Chapter 9 — Ground Reference Maneuvers
Turns Around a Point
As a training maneuver turns around a point is a logical
extension of the principles involved in the performance
of S-turns across a road. Its purposes as a
training maneuver are:
• To further perfect turning technique.
• To perfect the ability to subconsciously control
the powered parachute while dividing attention
between the flightpath and ground references.
• To teach the student that the radius of a turn is a
distance which is affected by the degree of bank
used when turning with relation to a definite
• To develop a keen perception of altitude.
• To perfect the ability to correct for wind drift
while in turns.
In turns around a point, the powered parachute is
flown in a complete circle of uniform radii or distance
from a prominent ground reference point while maintaining
a constant altitude; do not go lower than 200
The factors and principles of drift correction that are
involved in S-turns are also applicable in this maneuver.
As in other ground track maneuvers, a constant
radius around a point will, if any wind exists, require
a constantly changing angle of bank and wind correction
angles. The closer the powered parachute is to a
direct downwind heading where the groundspeed is
greatest, the steeper the bank and the faster the rate
of turn required to establish the proper wind correction
angle. The more nearly it is to a direct upwind
heading where the groundspeed is least, the shallower
the bank and the slower the rate of turn required to
establish the proper wind correction angle. It follows,
then, that throughout the maneuver the bank and rate
of turn must be gradually varied in proportion to the
The point selected for turns around a point should
be prominent, easily distinguished by the pilot,
and yet small enough to present precise reference.
[Figure 9-6] Isolated trees, crossroads, or other similar
small landmarks are usually suitable.
To enter turns around a point, the powered parachute
should be flown on a downwind heading to one side
of the selected point at a distance equal to the desired
radius of turn.
When any significant wind exists, it will be necessary
to roll into the initial bank at a rapid rate so that the
steepest bank is attained abeam of the point when the powered parachute is headed directly downwind. By entering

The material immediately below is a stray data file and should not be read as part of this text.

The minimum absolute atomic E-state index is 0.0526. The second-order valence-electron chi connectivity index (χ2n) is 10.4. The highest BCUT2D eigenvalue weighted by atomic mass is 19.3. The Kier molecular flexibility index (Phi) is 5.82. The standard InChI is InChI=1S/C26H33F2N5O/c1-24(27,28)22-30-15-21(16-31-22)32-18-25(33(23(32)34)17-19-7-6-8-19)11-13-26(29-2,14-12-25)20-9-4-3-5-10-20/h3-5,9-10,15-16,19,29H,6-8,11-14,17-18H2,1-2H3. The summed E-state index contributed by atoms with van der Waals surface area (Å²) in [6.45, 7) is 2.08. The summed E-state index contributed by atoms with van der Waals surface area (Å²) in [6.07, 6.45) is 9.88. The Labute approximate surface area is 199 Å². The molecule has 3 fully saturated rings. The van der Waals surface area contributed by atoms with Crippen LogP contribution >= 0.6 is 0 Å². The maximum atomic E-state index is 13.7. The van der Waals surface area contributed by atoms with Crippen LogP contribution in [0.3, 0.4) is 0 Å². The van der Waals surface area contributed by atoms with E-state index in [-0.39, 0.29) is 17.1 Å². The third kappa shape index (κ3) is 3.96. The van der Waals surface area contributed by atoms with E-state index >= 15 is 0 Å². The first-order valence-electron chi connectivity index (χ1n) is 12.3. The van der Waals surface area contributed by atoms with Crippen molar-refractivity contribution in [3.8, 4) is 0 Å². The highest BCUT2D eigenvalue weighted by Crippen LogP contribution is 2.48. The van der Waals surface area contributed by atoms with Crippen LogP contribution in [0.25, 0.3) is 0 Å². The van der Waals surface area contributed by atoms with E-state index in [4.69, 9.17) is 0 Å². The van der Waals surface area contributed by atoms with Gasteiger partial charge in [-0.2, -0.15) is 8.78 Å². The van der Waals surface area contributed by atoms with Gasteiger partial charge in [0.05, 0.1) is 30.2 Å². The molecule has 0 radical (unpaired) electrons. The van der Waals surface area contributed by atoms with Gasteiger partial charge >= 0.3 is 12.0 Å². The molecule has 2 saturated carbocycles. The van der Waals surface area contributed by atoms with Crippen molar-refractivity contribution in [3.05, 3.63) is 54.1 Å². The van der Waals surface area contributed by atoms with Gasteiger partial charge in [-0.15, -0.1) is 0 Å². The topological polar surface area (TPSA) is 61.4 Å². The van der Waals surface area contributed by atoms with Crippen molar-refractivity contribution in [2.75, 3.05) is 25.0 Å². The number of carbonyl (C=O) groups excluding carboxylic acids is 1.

the maneuver while heading directly downwind,
the steepest bank can be attained immediately. Thereafter,
the bank is shallowed gradually until the point is
reached where the powered parachute is headed directly
upwind. At this point, the bank should be gradually
steepened until the steepest bank is again attained when
heading downwind at the initial point of entry.
Just as S-turns require that the powered parachute be
turned into the wind in addition to varying the bank,
so do turns around a point. During the downwind half
of the circle, the powered parachute’s nose is progressively
turned toward the inside of the circle; during the
upwind half, the nose is progressively turned toward
the outside. The downwind half of the turn around
the point may be compared to the downwind side of
the S-turn across a road; the upwind half of the turn
around a point may be compared to the upwind side
of the S-turn across a road.
As the pilot becomes experienced in performing turns
around a point and has a good understanding of the
effects of wind drift and varying of the bank angle
and wind correction angle as required, entry into the maneuver may be from any point. When entering the
maneuver at a point other than downwind, however,
the radius of the turn should be carefully selected, taking
into account the wind velocity and groundspeed
so that an excessive bank is not required later on to
maintain the proper ground track. The flight instructor
should place particular emphasis on the effect of an
incorrect initial bank.
Common errors in the performance of turns around a
• Failure to adequately clear the area.
• Failure to establish appropriate bank on entry.
• Failure to recognize wind drift.
• Excessive bank and/or inadequate wind
correction angle on the downwind side of the
circle resulting in drift towards the reference
• Inadequate bank angle and/or excessive wind
correction angle on the upwind side of the circle
resulting in drift away from the reference point.
• Gaining or losing altitude.
• Inadequate visual lookout for other aircraft.
• Inability to direct attention outside the powered
parachute while maintaining precise powered